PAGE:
Overall smoking rates in Indiana and across the nation are on the decline, but not for people with psychiatric illnesses.
If you are a smoker and are under treatment for depression, anxiety, ADHD, bipolar or another mental disorder or addiction, ditching your cigarettes could not only add years to your life – it could improve your mental health.
“Twenty-two percent of adults have a psychiatric disorder, yet they consume 45 percent of cigarettes smoked in the U.S.,” said Dr. Eric Heiligenstein, clinical director of psychiatry at the University of Wisconsin’s University Health Services in Madison.
Heiligenstein, who is board certified in pediatrics and in adult and child/adolescent psychiatry, has made nicotine’s effects on people with mental-health or addictive disorders a major focus of research and advocacy.
Barriers to treatment
Heiligenstein was in Fort Wayne recently to speak to physicians, medical-school residents and mental-health professionals. He challenged them to assess their patients’ nicotine usage rather than ignore it, citing key barriers providers report:
♦“My patients don’t want to quit.”
♦“They have more pressing matters.”
♦ “They rarely ask for help quitting.”
Heiligenstein’s visit to Fort Wayne was funded by a grant from Pfizer to the Indiana State Medical Association, with additional support from Lutheran Health Network, Parkview Health and Tobacco Free Allen County (TFAC).
Smoking worsens psychiatric illnesses, he said, but lack of education on that – along with lack of funding for cessation programs and interventions – magnifies the problem. The average medical student gets one to two hours of smoking cessation-related education over four years. And psychiatrists get only one.
Genetic vulnerability to tobacco
“Tobacco is not an equal opportunity killer,” Heiligenstein said, noting a general and erroneous assumption exists that smoking is a coping mechanism for dealing with other addictions, such as alcohol or cocaine.
“For the larger number of psychiatric patients, there is a shared genetic vulnerability,” he said, explaining that the genetic or biological factors that predispose someone to major depression, for example, also predispose the person to nicotine addiction.
Smoking is not just something that people with depression, schizophrenia or anxiety disorders do because they are around other smokers or because they are nervous or agitated, although those factors can contribute to increased nicotine use.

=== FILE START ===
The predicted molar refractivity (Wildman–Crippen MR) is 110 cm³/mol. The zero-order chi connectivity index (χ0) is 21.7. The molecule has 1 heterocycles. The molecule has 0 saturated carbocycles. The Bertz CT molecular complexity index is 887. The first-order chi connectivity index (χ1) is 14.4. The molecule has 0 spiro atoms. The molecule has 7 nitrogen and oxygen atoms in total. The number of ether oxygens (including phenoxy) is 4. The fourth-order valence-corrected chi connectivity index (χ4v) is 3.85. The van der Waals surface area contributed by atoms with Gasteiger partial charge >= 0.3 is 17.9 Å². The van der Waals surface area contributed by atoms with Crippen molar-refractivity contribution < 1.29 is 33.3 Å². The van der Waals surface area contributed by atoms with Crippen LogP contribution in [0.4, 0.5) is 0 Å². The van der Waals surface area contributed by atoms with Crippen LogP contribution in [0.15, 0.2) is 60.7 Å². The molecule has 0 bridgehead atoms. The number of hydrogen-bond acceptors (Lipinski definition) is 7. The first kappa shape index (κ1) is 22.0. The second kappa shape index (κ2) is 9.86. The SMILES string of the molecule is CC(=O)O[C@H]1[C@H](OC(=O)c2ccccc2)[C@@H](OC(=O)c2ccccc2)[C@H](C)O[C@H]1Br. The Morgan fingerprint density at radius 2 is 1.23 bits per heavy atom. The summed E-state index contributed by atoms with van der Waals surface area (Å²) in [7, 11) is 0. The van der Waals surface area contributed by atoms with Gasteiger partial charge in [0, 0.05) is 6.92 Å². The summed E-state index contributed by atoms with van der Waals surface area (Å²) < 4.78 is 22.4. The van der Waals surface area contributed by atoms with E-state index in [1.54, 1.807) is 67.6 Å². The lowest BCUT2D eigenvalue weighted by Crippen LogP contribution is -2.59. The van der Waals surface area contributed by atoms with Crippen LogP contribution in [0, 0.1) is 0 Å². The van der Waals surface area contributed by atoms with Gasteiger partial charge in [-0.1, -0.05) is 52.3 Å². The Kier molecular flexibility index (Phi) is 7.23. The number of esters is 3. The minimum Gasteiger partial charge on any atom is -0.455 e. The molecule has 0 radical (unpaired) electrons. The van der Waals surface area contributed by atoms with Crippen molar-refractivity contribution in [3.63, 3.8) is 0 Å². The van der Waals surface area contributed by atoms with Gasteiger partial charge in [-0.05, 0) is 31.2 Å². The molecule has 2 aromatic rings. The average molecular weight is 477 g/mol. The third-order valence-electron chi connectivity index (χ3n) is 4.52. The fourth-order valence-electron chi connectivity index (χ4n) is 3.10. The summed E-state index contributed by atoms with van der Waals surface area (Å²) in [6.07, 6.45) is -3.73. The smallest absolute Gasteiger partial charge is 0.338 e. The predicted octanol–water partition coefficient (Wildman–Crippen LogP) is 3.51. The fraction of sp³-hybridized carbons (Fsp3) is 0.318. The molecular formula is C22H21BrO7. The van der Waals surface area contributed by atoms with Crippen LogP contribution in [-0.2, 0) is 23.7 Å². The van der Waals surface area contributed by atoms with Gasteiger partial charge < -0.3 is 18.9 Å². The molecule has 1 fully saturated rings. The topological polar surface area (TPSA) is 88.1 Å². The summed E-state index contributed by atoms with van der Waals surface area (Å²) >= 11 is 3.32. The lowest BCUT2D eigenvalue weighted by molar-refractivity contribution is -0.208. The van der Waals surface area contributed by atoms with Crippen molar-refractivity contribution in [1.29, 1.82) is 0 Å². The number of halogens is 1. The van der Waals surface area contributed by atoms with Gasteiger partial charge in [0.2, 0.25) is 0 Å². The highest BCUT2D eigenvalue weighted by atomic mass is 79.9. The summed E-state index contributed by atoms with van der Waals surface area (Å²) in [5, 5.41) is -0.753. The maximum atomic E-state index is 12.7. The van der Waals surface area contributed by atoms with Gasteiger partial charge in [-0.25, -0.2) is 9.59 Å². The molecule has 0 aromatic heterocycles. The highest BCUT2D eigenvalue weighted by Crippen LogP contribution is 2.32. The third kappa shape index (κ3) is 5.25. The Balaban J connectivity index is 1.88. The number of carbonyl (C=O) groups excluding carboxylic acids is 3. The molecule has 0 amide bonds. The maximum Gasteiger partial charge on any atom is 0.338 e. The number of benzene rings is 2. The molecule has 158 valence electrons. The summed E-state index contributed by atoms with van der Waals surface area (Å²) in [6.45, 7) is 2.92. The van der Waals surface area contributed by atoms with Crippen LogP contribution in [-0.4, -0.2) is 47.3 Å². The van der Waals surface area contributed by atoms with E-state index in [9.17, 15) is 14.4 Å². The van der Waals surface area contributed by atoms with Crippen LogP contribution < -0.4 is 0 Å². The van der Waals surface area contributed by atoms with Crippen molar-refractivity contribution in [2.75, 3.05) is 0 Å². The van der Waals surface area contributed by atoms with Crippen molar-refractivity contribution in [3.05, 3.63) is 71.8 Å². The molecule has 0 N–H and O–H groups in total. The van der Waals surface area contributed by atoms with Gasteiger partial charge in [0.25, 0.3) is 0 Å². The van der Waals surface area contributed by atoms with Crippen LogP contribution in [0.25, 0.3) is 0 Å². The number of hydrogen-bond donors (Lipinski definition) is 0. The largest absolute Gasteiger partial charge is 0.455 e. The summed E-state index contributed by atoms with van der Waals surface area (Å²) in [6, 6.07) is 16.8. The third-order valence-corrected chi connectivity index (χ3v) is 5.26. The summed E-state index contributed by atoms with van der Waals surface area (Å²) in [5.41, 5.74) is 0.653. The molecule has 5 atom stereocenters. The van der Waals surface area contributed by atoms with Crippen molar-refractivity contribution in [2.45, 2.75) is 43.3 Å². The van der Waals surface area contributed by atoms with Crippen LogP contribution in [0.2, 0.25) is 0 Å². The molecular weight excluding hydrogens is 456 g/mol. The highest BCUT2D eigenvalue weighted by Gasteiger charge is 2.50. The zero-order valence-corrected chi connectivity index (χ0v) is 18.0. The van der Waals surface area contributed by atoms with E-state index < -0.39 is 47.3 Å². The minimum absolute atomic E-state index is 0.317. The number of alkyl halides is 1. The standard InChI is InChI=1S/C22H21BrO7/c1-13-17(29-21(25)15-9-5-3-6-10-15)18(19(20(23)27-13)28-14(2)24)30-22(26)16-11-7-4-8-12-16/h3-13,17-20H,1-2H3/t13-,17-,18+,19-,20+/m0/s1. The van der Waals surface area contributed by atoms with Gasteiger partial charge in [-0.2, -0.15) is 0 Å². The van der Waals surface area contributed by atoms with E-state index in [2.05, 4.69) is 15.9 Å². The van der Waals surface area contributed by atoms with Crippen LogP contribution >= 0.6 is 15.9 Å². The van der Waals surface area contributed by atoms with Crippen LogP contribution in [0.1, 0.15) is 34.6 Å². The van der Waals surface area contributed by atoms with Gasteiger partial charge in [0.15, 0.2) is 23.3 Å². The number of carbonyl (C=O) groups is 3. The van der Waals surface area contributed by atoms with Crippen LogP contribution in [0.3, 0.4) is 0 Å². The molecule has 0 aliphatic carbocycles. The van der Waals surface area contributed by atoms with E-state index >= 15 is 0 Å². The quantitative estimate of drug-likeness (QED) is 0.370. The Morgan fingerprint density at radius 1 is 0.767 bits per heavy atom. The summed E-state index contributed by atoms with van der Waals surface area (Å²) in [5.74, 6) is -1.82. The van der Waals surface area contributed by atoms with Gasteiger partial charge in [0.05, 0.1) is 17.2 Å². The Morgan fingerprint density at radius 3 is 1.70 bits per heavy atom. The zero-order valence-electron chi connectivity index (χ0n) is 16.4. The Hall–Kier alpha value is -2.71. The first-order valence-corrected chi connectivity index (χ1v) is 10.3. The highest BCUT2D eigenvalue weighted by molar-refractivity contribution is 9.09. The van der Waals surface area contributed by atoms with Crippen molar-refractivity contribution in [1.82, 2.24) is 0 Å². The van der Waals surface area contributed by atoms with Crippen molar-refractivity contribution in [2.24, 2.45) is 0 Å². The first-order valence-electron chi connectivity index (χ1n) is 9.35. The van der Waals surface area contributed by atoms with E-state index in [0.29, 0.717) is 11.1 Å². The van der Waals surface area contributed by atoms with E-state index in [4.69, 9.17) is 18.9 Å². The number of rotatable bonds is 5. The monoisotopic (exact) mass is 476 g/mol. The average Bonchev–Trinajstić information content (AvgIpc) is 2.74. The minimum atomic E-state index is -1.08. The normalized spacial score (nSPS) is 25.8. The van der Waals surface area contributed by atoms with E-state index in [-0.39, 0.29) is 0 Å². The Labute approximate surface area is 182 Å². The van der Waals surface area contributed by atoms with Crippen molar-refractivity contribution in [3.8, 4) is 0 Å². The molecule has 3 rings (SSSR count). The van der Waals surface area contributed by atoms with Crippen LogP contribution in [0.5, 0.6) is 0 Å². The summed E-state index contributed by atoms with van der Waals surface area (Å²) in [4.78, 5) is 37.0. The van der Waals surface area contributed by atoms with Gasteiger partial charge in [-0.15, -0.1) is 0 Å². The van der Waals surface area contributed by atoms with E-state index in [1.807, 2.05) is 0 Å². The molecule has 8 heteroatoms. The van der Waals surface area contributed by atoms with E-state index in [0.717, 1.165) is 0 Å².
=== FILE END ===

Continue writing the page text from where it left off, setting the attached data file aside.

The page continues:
The number of diagnosed psychiatric disorders a person has correlates significantly with nicotine usage, Heiligenstein said.
More to the equation
Indisputable evidence shows that smoking leads to cardiovascular and lung diseases and certain cancers. But there is more to the equation.
The mental-health patient who smokes loses an average of 24 years of life due to tobacco, compared with 14 years of life lost from smoking within the general population, according to the National Association of State Mental Health Program Directors.
“There is almost no evidence in multiple studies that, if people quit smoking, they are more likely to return to alcohol or cocaine,” Heiligenstein said. Most people with an alcohol addiction “don’t die of alcohol-related disease but from tobacco-related usage.”
Some work is being done to curb smoking by people with mental illness.
In Wisconsin, mental-health providers must have training in smoking cessation and are required to address the issue among patients. But it took legislation to make that happen.
Counselors, psychologists and psychiatrists have long addressed alcohol and drugs as “high-risk markers for increased mental-health problems, yet tobacco use is a greater predictor of mental-health problems,” said Heiligenstein.
At Park Center, Fort Wayne’s largest community mental-health center, concerted efforts have been made in the past year to address smoking among clients and employees through support of Tobacco Free Allen County, said Paul Wilson, CEO. Clients are asked about their smoking status, and the center refers people to local cessation programs.
Part of the problem, however, is the center cannot bill for smoking cessation counseling. But staff provide assistance anyway, Wilson said.
Heiligenstein praised Park Center’s efforts, noting, “Only one out of three mental-health centers asks people if they are smokers.”
Because psychotherapeutic drugs can alter the effects of smoking-cessation drugs, close medical management is crucial.
The important thing, Heiligenstein said, is that “we’re talking about changing the tobacco culture for people with addictions and mental-health disorders.”
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